Armed with a helmet, liquid band-aid spray and a mask, a Hong Kong-Kiwi woman will be going to the front lines of a massive anti-extradition protest at the Chinese Special Administrative region this weekend amid fears that it could turn violent again.
Stella Cheung, 42, a finance professional, was protesting at the Sheung Wan train station last Sunday when news broke that protesters at the Yuen Long station 29km away were brutally attacked by suspected triad gangsters dressed in white, leaving 45 people injured, some critical.
"We are all in shock, never in our wildest imagination did we think something like this can happen here," said Cheung, who has been living in Hong Kong for about 20 years.
Social media footage showed a group of men in white shirts indiscriminately attacking black-clad protesters and passersby in the Yuen Long area. This is the first time that this level of violence has been seen in the ongoing demonstrations which started more than a month ago.
Cheung said the violence has left the city in shock and that she and others there are "living in fear".
"Everywhere helmets and masks are selling out, and people are now using whatever they can, even cooking pots as helmets and woks as shields to protect themselves," she said.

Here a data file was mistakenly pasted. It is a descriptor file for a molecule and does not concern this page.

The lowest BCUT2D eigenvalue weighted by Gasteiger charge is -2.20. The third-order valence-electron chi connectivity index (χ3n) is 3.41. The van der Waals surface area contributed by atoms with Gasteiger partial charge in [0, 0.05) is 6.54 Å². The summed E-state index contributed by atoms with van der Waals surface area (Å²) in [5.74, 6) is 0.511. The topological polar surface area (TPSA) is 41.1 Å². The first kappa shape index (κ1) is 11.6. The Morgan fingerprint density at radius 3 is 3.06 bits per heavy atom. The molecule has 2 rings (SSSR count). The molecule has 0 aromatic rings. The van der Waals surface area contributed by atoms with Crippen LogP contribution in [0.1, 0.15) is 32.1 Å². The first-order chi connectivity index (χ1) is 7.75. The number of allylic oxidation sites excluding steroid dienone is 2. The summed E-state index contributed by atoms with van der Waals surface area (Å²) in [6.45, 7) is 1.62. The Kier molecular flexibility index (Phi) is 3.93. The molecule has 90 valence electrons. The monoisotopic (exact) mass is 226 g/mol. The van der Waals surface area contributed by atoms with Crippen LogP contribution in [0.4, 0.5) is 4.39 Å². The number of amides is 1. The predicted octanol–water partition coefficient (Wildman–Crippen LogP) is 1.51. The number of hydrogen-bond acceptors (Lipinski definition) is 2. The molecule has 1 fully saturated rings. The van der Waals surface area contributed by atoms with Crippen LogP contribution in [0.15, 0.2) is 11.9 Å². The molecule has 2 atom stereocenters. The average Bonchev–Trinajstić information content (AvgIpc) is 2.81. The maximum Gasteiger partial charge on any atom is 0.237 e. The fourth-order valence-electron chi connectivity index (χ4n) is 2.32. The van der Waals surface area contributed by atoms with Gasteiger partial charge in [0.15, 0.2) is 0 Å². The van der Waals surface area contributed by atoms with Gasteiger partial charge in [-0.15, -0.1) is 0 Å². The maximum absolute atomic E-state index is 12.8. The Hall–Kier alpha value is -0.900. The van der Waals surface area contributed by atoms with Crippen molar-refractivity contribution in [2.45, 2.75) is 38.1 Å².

Rather than spreading out across the city, Cheung said pro-democracy protesters will be gathering at the Yuen Long area.
"After last Sunday, we feel the violence will get even worse this time and if we are all together, at least there will be safety in numbers," she said.
Although she holds a New Zealand passport, Cheung said she was born in Hong Kong and still regards it as her motherland.
The protests started because of a proposed extradition bill that would have allowed people to be sent to China for trial, which critics say would undermine Hong Kong's judicial independence and lead to prosecution of political prisoners for made-up offences.
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"If this bill becomes law, it will be the end of Hong Kong as we know it and that is why we are protesting," said Cheung.
Lawrence Law, a former reporter with New Zealand Chinese television station World TV, has written to the Prime Minister and Foreign Affairs Minister and is frustrated at the lack of response from the New Zealand Government.
"All my emails have been ignored and no reply given," Law said.
Law operates a trading business in Mount Albert, and his work requires him to travel to Hong Kong several times a year.
One journalist was attacked while she was live-streaming for news website Stand News last Sunday, and the Hong Kong Journalist Association said some reporters on the scene had their equipment seized.
A petition seeking the New Zealand Government to "express concern" at the proposed law change that could affect New Zealanders in Hong Kong has so far garnered 970 signatures. It closes on July 31.
In Auckland, an anti-extradition law rally at Aotea Square on June 16 was attended by about 600 people, and organiser Serena Lee said more rallies may be organised if the situation worsens.
The Ministry of Foreign Affairs is advising New Zealanders in Hong Kong to avoid all protests and demonstrations.
"Even those intended to be peaceful have the potential to turn violent," it said.
On Wednesday, a spokesman for China's defence ministry suggested the military could be mobilised in Hong Kong to maintain public order if necessary.